This secondary school on Calle María Lombillo in Madrid is a work of the local practice of José María de Lapuerta and Paloma Campo. The design is focused on the Passivhaus strategy. Aside from diaphanous and extendable classrooms, it creates points of contact and features a grandstand-library that opens out to an elevated garden. Combining silk-screened glass with green tones and mirror surfaces, the building seeks to be a tool for teaching about efficiency and sustainability, making the students privy to the energy cycles and processes of construction. Information screens at the entrance show how the Canadian well pipes reach the heat recovery system, and also make the photovoltaic panels and the CO2 regulators visible and accessible.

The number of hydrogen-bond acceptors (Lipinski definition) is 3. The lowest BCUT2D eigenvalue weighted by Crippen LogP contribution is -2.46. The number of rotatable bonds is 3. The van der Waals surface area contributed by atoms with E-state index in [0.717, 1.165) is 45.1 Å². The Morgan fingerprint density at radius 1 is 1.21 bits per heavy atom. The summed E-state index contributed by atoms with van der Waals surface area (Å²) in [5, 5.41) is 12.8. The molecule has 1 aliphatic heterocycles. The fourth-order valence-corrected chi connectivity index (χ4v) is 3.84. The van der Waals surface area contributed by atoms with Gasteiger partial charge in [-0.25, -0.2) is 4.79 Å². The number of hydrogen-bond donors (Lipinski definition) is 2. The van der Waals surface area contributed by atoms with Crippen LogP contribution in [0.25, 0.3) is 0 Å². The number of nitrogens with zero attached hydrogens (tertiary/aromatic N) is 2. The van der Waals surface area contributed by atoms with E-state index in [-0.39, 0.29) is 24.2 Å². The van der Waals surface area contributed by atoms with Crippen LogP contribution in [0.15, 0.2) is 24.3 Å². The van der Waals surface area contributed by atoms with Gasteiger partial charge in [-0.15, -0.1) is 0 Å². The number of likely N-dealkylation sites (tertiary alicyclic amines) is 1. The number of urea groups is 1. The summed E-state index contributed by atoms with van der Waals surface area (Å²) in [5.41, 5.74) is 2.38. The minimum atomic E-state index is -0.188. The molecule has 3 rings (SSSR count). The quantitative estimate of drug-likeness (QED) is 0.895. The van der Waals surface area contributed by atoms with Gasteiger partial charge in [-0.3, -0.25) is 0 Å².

The idea is that a highly efficient school building can function without connecting to the power grid, and practically all energy consumed comes from renewable sources. The photovoltaic plaques on the roof generate electricity for the school’s own consumption. The need for heating and cooling is minimal thanks to robust and continuous insulation without thermal bridges, strong sealing against air passage throughout the enclosure, and quality tripalit glazing in the north facade. In addition to these indispensable Passivhaus conditions, the building’s design pays attention to compactness, orientations, wind control, and plants. Finally, a ventilation system with heat recovery devices optimizes quality and renewal of indoor air.